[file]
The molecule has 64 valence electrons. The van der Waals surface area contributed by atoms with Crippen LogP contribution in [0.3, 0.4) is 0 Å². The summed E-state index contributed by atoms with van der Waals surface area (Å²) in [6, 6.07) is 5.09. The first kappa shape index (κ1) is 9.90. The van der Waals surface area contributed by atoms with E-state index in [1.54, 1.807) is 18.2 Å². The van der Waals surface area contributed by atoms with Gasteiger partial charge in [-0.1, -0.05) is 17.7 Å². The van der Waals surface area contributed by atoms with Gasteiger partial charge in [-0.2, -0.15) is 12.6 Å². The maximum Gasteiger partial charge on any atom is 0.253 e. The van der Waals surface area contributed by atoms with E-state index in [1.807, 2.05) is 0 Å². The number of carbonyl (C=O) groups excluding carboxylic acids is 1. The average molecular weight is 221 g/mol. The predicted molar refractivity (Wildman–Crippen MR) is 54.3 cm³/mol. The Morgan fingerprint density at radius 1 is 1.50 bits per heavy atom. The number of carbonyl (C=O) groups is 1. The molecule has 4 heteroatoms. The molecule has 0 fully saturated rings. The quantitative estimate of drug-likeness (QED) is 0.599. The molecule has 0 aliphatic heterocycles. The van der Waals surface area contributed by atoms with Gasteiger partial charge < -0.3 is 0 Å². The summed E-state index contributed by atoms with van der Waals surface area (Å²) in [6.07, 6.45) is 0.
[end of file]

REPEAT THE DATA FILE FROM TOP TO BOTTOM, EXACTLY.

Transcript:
The molecule has 64 valence electrons. The van der Waals surface area contributed by atoms with Crippen LogP contribution in [0.3, 0.4) is 0 Å². The summed E-state index contributed by atoms with van der Waals surface area (Å²) in [6, 6.07) is 5.09. The first kappa shape index (κ1) is 9.90. The van der Waals surface area contributed by atoms with E-state index in [1.54, 1.807) is 18.2 Å². The van der Waals surface area contributed by atoms with Gasteiger partial charge in [-0.1, -0.05) is 17.7 Å². The van der Waals surface area contributed by atoms with Gasteiger partial charge in [-0.2, -0.15) is 12.6 Å². The maximum Gasteiger partial charge on any atom is 0.253 e. The van der Waals surface area contributed by atoms with E-state index in [1.807, 2.05) is 0 Å². The number of carbonyl (C=O) groups excluding carboxylic acids is 1. The average molecular weight is 221 g/mol. The predicted molar refractivity (Wildman–Crippen MR) is 54.3 cm³/mol. The Morgan fingerprint density at radius 1 is 1.50 bits per heavy atom. The number of carbonyl (C=O) groups is 1. The molecule has 4 heteroatoms. The molecule has 0 fully saturated rings. The quantitative estimate of drug-likeness (QED) is 0.599. The molecule has 0 aliphatic heterocycles. The van der Waals surface area contributed by atoms with Gasteiger partial charge < -0.3 is 0 Å². The summed E-state index contributed by atoms with van der Waals surface area (Å²) in [6.07, 6.45) is 0.